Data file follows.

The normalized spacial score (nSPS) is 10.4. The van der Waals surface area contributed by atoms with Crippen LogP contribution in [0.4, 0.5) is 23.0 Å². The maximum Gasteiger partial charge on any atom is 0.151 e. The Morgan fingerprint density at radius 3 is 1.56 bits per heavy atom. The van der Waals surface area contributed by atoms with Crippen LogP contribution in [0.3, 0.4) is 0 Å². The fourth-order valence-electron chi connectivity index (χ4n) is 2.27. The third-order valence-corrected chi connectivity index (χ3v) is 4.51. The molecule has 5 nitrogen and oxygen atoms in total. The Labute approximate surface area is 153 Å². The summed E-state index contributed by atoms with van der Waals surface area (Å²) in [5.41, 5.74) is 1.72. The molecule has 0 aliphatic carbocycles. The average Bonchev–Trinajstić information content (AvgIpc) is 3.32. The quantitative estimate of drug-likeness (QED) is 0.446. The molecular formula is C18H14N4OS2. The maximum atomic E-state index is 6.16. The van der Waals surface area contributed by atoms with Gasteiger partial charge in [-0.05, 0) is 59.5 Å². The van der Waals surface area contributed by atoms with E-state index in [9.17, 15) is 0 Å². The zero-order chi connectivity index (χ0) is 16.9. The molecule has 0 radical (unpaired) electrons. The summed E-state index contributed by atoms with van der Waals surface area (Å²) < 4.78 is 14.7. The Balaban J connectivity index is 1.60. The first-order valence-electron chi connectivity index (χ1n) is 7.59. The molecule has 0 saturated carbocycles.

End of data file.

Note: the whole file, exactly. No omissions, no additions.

The normalized spacial score (nSPS) is 10.4. The van der Waals surface area contributed by atoms with Crippen LogP contribution in [0.4, 0.5) is 23.0 Å². The maximum Gasteiger partial charge on any atom is 0.151 e. The Morgan fingerprint density at radius 3 is 1.56 bits per heavy atom. The van der Waals surface area contributed by atoms with Crippen LogP contribution in [0.3, 0.4) is 0 Å². The fourth-order valence-electron chi connectivity index (χ4n) is 2.27. The third-order valence-corrected chi connectivity index (χ3v) is 4.51. The molecule has 5 nitrogen and oxygen atoms in total. The Labute approximate surface area is 153 Å². The summed E-state index contributed by atoms with van der Waals surface area (Å²) in [5.41, 5.74) is 1.72. The molecule has 0 aliphatic carbocycles. The average Bonchev–Trinajstić information content (AvgIpc) is 3.32. The quantitative estimate of drug-likeness (QED) is 0.446. The molecular formula is C18H14N4OS2. The maximum atomic E-state index is 6.16. The van der Waals surface area contributed by atoms with Gasteiger partial charge in [-0.05, 0) is 59.5 Å². The van der Waals surface area contributed by atoms with E-state index in [9.17, 15) is 0 Å². The zero-order chi connectivity index (χ0) is 16.9. The molecule has 0 radical (unpaired) electrons. The summed E-state index contributed by atoms with van der Waals surface area (Å²) < 4.78 is 14.7. The Balaban J connectivity index is 1.60. The first-order valence-electron chi connectivity index (χ1n) is 7.59. The molecule has 0 saturated carbocycles.